Saturday, May 10, 2014

Brothers and sisters

Problem

You and a friend are standing in front of two houses. In each house lives a family with two children.
"The family on the left has a boy who loves history, but their other child prefers math," your friend tells you.
"The family on the right has a 7-year old boy, and they just had a new baby," he explains.
"Does either family have a girl?" you ask.
"I'm not sure," your friend says. "But pick the family that you think is more likely to have a girl. If they do have a girl, I'll give you $100."
Which family should you pick, or does it not matter?

Solution

They offer these charts for the houses:

Left house:
Younger Older
Girl Boy
Boy Girl
Boy Boy

Right house:
Younger Older
Girl Boy
Boy Boy

They also tell us:

"This is a very counter intuitive riddle. It seems like there should always be a 1/2 chance that a given child is a girl. And in fact there is. The key word there is "given". Because we are not asking about a "given" child for the house on the left. We are asking about what could be either child."

And I'll just stop it right there. In the riddle, you ask your friend "Does either family have a girl?", and the friend responds "pick the family that you think is more likely to have a girl."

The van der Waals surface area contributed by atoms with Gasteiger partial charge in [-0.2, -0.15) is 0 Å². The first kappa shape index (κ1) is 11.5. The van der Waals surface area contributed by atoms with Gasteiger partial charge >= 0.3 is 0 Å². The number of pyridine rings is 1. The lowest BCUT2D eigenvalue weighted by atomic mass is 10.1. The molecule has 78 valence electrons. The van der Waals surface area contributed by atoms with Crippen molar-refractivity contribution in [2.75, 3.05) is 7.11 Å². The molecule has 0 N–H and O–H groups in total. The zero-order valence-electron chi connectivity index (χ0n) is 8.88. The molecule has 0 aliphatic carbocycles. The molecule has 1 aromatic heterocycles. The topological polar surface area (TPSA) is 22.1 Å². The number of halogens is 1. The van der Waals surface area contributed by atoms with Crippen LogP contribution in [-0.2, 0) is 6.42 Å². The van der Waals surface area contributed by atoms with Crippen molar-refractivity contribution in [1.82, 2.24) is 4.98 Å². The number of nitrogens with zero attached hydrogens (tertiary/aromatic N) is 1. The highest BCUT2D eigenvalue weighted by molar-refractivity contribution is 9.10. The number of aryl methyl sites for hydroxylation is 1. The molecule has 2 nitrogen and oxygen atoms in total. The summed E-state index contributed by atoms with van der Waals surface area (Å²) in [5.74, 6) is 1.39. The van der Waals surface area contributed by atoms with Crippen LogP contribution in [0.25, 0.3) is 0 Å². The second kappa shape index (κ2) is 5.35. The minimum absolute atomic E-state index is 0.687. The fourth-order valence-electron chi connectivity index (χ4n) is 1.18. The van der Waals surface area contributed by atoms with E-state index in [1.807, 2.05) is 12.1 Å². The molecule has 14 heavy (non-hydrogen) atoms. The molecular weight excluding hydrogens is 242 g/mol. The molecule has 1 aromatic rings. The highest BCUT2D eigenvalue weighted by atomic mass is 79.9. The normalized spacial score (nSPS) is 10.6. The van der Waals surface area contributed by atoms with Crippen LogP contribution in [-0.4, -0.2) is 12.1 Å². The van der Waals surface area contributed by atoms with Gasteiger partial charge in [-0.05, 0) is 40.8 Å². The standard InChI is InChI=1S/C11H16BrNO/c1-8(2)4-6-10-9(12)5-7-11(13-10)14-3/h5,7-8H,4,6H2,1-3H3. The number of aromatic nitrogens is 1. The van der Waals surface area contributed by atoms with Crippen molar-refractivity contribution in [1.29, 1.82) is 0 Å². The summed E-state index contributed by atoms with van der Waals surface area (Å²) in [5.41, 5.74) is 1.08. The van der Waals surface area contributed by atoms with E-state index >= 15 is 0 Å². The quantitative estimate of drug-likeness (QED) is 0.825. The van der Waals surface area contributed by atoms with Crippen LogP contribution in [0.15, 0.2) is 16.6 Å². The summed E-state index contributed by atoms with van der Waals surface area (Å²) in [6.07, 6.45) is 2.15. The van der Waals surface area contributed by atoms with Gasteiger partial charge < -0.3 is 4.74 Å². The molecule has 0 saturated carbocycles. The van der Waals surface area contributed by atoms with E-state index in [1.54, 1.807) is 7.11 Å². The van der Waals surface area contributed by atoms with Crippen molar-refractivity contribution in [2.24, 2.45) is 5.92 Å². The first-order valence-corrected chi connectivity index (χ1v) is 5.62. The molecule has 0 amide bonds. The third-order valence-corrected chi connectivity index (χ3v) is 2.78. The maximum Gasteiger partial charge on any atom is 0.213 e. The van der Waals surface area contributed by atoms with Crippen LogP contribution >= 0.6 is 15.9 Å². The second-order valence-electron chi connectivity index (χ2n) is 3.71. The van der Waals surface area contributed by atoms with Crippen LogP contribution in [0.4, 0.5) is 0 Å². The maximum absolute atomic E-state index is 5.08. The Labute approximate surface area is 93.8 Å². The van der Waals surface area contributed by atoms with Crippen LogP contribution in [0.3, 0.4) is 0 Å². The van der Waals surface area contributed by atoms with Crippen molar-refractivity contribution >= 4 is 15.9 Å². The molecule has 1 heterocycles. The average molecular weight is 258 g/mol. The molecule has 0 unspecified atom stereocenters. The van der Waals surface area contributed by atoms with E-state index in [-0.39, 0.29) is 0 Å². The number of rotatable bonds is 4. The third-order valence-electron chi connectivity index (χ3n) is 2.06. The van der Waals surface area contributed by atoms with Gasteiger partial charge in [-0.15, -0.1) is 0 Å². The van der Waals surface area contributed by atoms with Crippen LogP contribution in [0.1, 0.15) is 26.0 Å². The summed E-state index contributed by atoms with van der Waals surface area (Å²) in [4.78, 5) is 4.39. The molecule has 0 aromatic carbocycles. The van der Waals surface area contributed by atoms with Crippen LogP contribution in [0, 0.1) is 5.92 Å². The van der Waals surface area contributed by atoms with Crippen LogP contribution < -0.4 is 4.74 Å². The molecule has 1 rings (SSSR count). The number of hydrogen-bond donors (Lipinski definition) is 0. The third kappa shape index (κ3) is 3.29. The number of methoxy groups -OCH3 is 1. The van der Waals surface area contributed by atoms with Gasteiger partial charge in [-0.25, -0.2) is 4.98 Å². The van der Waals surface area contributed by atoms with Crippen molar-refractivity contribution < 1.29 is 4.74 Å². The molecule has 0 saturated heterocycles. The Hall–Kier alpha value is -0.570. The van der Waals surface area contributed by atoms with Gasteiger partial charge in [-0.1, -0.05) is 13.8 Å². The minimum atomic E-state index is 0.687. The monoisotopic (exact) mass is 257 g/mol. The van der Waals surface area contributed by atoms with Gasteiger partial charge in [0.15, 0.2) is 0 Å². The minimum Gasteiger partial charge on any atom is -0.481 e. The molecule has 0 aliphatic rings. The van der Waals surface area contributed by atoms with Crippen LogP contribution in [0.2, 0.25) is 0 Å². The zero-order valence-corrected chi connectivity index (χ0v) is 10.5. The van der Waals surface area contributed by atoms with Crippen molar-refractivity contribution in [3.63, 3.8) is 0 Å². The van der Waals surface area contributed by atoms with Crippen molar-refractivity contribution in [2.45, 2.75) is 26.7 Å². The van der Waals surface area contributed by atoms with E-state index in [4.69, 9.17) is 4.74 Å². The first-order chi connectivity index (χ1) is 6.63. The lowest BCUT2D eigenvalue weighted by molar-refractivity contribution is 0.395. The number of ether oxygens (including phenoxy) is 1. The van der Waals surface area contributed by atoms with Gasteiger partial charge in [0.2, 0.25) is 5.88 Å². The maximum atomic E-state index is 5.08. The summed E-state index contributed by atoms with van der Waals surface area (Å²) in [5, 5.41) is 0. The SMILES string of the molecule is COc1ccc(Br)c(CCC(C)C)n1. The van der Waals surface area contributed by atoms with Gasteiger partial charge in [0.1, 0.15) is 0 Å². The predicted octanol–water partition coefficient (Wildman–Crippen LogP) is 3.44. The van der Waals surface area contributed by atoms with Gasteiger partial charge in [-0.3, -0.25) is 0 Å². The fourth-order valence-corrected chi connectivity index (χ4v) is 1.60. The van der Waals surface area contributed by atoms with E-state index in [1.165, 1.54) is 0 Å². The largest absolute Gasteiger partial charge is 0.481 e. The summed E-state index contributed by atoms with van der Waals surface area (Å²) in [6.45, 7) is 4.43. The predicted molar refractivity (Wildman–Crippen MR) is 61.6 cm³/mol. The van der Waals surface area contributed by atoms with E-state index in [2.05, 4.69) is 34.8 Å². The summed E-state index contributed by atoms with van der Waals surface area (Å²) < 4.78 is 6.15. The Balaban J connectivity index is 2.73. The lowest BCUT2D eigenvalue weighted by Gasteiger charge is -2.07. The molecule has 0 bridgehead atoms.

This, to me, seems to be specifically asking the question "Is or is not the other child a girl?"

When the solution says "We are asking about what could be either child.", they seem to be suggesting that, at some point, they were asking the specific question "Is the other child a younger girl, a younger boy, an older girl, or an older boy?"

The riddle itself, however, was not asking this question; the riddle was asking if, yes or no, the other child was a boy or girl, and that the family had a child that was a girl, regardless of age.

If they were asking "what could be either child", they might as well have added in more factors, such as whether or not the other child could have been a long or short haired, green or brown eyed, taller or shorter, stronger or weaker, younger or older boy or girl.

There are a lot of things the other child could have been, but I don't think any of those other factors have anything to do with what the riddle asks, which is to "pick the family that you think is more likely to have a girl." And age doesn't have anything to do with whether the child is more likely to be a girl, correct?

The solution seems to me to be asking a question that the riddle itself was not.

And this doesn't seem to be an open-ended riddle either, that has a case of "we're both right"; the way this riddle is set up, and with the solution they give, they are saying that there is a single solution to this riddle of which house has a higher probability.

Please correct me if I'm wrong, and point out any flaws on my end. I honestly believe their solution is incorrect, or they changed around the original question to something that it actually wasn't. Something just doesn't seem right here. :/

Answer

We should pick the house on the left, as there is a 2/3 chance that the house on the left has a girl, and a 1/2 chance that the house on the right has a girl, as the age of the children on the left house are never given.

Reactions:

0 comments:

Post a Comment